We did not have enough time to write an autonomous program before the first competition, so it was probably be done about fifteen seconds into driver control. We don’t know why, but sometimes we could just drive under the pile, and tilt the bucket back about five seconds into driver control, and sometimes we would have to crash the game objects into a wall, which would take a little over fifteen seconds.

It was just version one, and the ease that it could be defended against was also a major factor in us deciding to disassemble it.

Congratulations on taking a radical concept and actually doing it! Not a lot of teams are ready to risk taking a robot that may or may not work.

-How good was it at scoring? Which goals could it do?
-Was your alliance partner inundated with objects in the isolation zone? Could they still drive around?
-Are you going to build a version two of the same concept?
-Did you find it effective in any of the matches to do this and hoard almost all of the game objects from the other team? Were they left stranded with nothing to score?

Again, great job actually building this robot instead of another standard efficiency bot.

I’m also interested in the effectiveness of this robot, kudos for building it!

To add to Totally Generic Name’s questions:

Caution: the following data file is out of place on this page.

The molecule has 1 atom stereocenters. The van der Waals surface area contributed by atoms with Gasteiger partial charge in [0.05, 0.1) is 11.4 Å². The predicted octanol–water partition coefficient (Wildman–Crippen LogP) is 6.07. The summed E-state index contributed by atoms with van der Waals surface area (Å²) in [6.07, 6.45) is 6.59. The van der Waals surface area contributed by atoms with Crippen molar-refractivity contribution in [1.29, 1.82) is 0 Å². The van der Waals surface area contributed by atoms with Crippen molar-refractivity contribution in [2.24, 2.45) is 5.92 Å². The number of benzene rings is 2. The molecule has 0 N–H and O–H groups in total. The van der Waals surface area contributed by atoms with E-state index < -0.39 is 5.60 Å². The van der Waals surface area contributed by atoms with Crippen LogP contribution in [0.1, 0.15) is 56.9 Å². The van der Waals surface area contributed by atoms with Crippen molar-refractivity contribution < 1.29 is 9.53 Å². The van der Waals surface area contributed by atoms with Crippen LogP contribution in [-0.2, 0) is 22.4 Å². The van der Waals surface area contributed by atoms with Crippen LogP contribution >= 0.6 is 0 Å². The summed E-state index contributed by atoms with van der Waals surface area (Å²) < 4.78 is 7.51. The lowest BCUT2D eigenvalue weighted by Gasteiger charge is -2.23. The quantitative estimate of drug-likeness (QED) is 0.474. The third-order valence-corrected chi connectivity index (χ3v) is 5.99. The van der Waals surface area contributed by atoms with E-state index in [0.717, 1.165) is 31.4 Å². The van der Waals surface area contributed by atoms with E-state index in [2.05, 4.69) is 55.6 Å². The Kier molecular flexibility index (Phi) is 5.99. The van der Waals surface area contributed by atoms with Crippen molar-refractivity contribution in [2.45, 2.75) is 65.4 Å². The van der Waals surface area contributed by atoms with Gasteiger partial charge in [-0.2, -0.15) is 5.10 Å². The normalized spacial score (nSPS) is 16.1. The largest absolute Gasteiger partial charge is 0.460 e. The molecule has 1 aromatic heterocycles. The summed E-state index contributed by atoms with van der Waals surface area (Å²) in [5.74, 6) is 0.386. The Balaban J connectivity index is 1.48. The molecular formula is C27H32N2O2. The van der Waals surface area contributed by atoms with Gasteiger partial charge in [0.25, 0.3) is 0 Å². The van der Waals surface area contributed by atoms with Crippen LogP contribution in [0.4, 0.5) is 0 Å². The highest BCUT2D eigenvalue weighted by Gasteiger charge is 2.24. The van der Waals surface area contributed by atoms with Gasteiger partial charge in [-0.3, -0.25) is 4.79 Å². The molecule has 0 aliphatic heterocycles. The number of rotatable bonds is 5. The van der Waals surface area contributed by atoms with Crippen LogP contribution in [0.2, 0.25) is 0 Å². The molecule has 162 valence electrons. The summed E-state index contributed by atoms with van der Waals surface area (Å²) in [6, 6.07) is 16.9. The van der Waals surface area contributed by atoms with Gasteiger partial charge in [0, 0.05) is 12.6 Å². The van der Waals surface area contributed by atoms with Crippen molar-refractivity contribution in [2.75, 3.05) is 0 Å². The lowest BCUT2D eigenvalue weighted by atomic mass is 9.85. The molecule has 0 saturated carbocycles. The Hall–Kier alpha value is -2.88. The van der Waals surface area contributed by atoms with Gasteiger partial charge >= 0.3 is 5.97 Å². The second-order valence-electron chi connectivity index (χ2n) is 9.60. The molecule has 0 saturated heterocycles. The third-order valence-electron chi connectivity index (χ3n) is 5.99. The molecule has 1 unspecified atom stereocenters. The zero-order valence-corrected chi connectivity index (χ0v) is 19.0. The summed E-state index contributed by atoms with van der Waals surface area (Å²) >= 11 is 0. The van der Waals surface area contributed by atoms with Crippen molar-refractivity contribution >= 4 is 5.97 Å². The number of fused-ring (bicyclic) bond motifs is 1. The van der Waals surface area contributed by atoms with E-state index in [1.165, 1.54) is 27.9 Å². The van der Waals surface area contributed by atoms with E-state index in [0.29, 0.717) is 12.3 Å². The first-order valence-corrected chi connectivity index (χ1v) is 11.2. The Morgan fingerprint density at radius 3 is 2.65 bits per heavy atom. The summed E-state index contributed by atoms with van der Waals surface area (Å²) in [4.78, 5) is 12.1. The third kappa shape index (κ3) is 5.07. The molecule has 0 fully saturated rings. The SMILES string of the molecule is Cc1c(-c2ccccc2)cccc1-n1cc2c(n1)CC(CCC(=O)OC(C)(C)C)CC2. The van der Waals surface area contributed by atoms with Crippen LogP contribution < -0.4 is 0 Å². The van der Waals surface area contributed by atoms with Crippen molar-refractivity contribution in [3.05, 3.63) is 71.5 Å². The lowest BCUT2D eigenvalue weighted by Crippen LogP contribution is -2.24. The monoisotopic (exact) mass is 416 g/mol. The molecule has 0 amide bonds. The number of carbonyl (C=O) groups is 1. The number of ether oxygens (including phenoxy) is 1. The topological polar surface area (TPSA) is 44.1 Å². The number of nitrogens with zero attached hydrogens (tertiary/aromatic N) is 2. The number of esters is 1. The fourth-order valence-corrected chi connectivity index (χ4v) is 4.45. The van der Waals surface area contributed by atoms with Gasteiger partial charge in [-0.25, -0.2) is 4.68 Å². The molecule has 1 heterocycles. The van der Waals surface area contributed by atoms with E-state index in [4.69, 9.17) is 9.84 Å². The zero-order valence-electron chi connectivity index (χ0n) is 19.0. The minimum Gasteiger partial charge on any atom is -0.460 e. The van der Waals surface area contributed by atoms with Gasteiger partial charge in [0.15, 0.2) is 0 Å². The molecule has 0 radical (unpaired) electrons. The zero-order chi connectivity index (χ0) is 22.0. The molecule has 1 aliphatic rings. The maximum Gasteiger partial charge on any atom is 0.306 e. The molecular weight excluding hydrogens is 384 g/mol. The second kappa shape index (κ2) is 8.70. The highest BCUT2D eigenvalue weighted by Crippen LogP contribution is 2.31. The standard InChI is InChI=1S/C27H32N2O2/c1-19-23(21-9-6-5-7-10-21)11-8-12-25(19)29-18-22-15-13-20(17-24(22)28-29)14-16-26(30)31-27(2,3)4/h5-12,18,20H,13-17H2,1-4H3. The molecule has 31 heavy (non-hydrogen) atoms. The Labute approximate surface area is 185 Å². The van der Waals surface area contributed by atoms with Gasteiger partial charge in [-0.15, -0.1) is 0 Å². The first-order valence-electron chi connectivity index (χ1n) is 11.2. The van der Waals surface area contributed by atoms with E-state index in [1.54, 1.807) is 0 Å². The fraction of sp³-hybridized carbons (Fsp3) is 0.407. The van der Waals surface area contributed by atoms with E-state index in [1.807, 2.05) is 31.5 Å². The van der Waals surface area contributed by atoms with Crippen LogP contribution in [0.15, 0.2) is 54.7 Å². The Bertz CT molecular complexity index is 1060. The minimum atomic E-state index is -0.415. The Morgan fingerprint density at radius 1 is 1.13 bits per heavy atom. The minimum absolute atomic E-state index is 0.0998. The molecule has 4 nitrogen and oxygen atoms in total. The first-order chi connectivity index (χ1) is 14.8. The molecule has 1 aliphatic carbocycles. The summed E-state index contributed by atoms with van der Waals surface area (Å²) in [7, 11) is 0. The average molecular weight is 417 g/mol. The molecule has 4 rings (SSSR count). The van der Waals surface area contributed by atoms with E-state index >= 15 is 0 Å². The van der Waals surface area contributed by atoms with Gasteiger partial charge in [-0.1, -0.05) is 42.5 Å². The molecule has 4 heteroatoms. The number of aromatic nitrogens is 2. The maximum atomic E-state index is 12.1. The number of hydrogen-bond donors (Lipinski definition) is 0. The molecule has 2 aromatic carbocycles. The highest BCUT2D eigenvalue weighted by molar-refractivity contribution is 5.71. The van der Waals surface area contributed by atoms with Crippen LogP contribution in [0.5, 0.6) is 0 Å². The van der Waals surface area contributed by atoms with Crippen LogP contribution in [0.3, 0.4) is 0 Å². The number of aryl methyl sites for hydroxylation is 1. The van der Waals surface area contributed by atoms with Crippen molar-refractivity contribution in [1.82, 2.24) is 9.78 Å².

Did you find it necessary to add a scoring element to the robot? In other words: if you rebuilt the robot, would you have kept its scoring capabilities?

It was very good at scoring on goals of all heights. I’m not sure if you can tell from the pictures, but the 17 inch tall tank treads are mounted on a 17 inch slidebar. This is how we got high enough to score on the high goal. I would say that we had the most trouble scoring on the 11.5 inch goal because the game objects would have to drop the six inch difference unguided. Also, we did not have enough reach to descore the top of the thirty inch goals, but we could usually add above the top of the goal.

In the one tournament this robot went to, we never dumped into the isolation zone. Although it might be a good idea, the concept this robot was built upon was scoring object starvation, so we didn’t have a problem with opening the isolation gate early.

It will be similar, but I’m not allowed to say how. Version one has been completely disassembled, so structurally it will be completely different. I can say that we plan on using the 8 motor mecanum drive train that showed up to QCC on Saturday. But not in the same way.

The short answer is yes. When we played good teams this strategy worked well, however against the poor teams, they hardly noticed and just scored match loads and objects in the isolation zone. We won either way.

Your team may disagree with this, but my team thinks that qualification matches are very important so that we have an option of who picks us. In your region, robots seem more consistently good, while in our region, teams seem to be on two distinct levels, so we can’t depend on our alliance partners to get the win if we are just defensive. Version two, when completed will be able to score.